The famous painting of George Washington crossing the Delaware would have lacked a good deal of its drama if the Delaware River Port Authority of Pennsylvania and New Jersey (DRPA) had been around in 1776. DRPA keeps commuters (and leaders of revolutionary armies) out of small boats by operating the Benjamin Franklin, Betsy Ross, Commodore Barry, and Walt Whitman toll bridges over the Delaware River, which divides Pennsylvania from New Jersey. Bridge operations account for almost 90% of the agency's revenue. Through its Port Authority Transit Corp. (PATCO) subsidiary, DRPA operates PATCO, a rail service that links Philadelphia with communities on the New Jersey side of the Delaware.
The Benjamin Franklin Bridge, opened in 1926, hosts average weekday traffic of more than 105,000. DRPA's second-oldest bridge, Walt Whitman, opened in 1957, provides crossings for average weekday traffic of more than 108,000. DRPA opened two more bridges during the mid-1970s that carry significantly less traffic than their older counterparts. Commodore Barry, opened in 1974, has average weekday traffic of more than 39,000. Betsy Ross, opened in 1976, provides passage for more than 32,000 on an average weekday. PATCO, launched in 1969, boasts an average weekday ridership of more than 36,000. Since 2000 DRPA has operated the RiverLink Ferry System, which annually transports about 110,000 passengers between Philadelphia and Camden, New Jersey.
Mainly because of toll and fare increases, DRPA's revenue grew 8% in 2011 compared with 2010. The Bridge segment increased about 10% over the same period while PATCO was up 8%. From 2002 to 2011 DRPA's revenues rose about 24%.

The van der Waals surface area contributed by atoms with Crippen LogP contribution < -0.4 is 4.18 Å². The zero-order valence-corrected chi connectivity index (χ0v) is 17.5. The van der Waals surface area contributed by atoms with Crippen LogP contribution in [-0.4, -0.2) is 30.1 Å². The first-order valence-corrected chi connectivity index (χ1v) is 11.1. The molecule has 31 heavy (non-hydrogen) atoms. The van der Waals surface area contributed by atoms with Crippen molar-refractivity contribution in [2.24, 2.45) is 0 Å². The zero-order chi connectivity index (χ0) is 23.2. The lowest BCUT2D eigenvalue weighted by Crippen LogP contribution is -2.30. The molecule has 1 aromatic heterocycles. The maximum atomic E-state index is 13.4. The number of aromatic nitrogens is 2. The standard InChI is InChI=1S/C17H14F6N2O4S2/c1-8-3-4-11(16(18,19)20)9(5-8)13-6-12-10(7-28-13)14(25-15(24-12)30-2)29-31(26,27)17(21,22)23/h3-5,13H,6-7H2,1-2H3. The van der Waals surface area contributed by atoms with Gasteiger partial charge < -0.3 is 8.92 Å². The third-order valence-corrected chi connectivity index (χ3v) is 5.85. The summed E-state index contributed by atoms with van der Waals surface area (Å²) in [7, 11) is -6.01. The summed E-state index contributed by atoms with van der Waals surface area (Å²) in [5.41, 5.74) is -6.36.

PATCO is spending about $200 million to overhaul its some 120 rail cars. Another major DRPA project is redecking the suspended span and anchorage spans of the Walt Whitman Bridge for about $140 million. These improvements are part of a larger DRPA $1 billion, five-year capital improvement plan. To gather money for capital improvements, DRPA raised fares by 25% on its toll-bridges and 10% on PATCO in 2011. The increases came after a 2008 bridge toll increase of 33%.
Also in 2011 DRPA ended some major operations. The DRPA board voted to discontinue economic development spending, and DRPA closed the Philadelphia Cruise Terminal at Pier 1, which had been operating in the Philadelphia Navy Yard for more than 10 years. The Philadelphia Cruise Terminal had seen to the departure of 36 cruises in 2006, but only two were scheduled the year the terminal closed.
DRPA was established by the New Jersey and Pennsylvania legislatures in 1919 as the Delaware River Bridge Joint Commission; it became the Delaware River Port Authority by an act of the US Congress in 1951. – less